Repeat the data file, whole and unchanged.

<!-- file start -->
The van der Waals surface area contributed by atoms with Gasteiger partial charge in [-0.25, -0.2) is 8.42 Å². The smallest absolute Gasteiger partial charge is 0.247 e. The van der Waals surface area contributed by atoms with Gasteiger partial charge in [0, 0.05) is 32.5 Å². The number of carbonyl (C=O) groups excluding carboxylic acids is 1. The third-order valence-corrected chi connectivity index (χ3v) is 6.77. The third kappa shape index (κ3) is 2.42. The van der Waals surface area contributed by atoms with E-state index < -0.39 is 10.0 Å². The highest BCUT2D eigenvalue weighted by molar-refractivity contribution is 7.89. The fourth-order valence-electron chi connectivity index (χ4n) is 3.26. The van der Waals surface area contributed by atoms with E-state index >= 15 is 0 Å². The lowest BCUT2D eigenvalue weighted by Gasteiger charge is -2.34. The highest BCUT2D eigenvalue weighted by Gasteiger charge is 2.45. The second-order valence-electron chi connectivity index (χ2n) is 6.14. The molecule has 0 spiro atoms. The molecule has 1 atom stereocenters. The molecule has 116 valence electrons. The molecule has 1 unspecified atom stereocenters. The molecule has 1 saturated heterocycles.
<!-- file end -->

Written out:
The van der Waals surface area contributed by atoms with Gasteiger partial charge in [-0.25, -0.2) is 8.42 Å². The smallest absolute Gasteiger partial charge is 0.247 e. The van der Waals surface area contributed by atoms with Gasteiger partial charge in [0, 0.05) is 32.5 Å². The number of carbonyl (C=O) groups excluding carboxylic acids is 1. The third-order valence-corrected chi connectivity index (χ3v) is 6.77. The third kappa shape index (κ3) is 2.42. The van der Waals surface area contributed by atoms with E-state index < -0.39 is 10.0 Å². The highest BCUT2D eigenvalue weighted by molar-refractivity contribution is 7.89. The fourth-order valence-electron chi connectivity index (χ4n) is 3.26. The van der Waals surface area contributed by atoms with E-state index >= 15 is 0 Å². The lowest BCUT2D eigenvalue weighted by Gasteiger charge is -2.34. The highest BCUT2D eigenvalue weighted by Gasteiger charge is 2.45. The second-order valence-electron chi connectivity index (χ2n) is 6.14. The molecule has 0 spiro atoms. The molecule has 1 atom stereocenters. The molecule has 116 valence electrons. The molecule has 1 unspecified atom stereocenters. The molecule has 1 saturated heterocycles.